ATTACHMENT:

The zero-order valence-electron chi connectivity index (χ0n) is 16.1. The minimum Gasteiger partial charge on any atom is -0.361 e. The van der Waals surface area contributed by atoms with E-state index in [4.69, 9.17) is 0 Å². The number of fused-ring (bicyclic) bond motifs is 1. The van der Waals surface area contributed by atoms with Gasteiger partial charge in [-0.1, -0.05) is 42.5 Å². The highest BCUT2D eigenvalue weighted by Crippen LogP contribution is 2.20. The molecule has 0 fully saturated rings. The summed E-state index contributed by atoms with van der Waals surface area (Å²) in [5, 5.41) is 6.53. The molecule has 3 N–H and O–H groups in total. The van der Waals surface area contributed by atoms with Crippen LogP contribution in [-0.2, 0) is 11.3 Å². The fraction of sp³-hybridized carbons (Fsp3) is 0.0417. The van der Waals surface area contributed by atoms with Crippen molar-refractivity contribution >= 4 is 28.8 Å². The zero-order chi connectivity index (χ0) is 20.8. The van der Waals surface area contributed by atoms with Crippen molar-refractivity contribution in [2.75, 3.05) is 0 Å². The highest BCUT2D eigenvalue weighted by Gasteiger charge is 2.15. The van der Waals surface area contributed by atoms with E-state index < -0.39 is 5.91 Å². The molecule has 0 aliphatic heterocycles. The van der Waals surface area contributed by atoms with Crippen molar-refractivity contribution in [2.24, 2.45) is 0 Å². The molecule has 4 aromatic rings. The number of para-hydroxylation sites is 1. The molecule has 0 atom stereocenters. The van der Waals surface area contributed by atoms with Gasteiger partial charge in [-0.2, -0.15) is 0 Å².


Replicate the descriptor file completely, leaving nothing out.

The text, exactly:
The zero-order valence-electron chi connectivity index (χ0n) is 16.1. The minimum Gasteiger partial charge on any atom is -0.361 e. The van der Waals surface area contributed by atoms with E-state index in [4.69, 9.17) is 0 Å². The number of fused-ring (bicyclic) bond motifs is 1. The van der Waals surface area contributed by atoms with Gasteiger partial charge in [-0.1, -0.05) is 42.5 Å². The highest BCUT2D eigenvalue weighted by Crippen LogP contribution is 2.20. The molecule has 0 fully saturated rings. The summed E-state index contributed by atoms with van der Waals surface area (Å²) in [5, 5.41) is 6.53. The molecule has 3 N–H and O–H groups in total. The van der Waals surface area contributed by atoms with Crippen LogP contribution in [-0.2, 0) is 11.3 Å². The fraction of sp³-hybridized carbons (Fsp3) is 0.0417. The van der Waals surface area contributed by atoms with Crippen molar-refractivity contribution >= 4 is 28.8 Å². The zero-order chi connectivity index (χ0) is 20.8. The van der Waals surface area contributed by atoms with Crippen molar-refractivity contribution in [2.75, 3.05) is 0 Å². The highest BCUT2D eigenvalue weighted by Gasteiger charge is 2.15. The van der Waals surface area contributed by atoms with E-state index < -0.39 is 5.91 Å². The molecule has 0 aliphatic heterocycles. The van der Waals surface area contributed by atoms with Crippen molar-refractivity contribution in [2.24, 2.45) is 0 Å². The molecule has 4 aromatic rings. The number of para-hydroxylation sites is 1. The molecule has 0 atom stereocenters. The van der Waals surface area contributed by atoms with Gasteiger partial charge in [-0.2, -0.15) is 0 Å².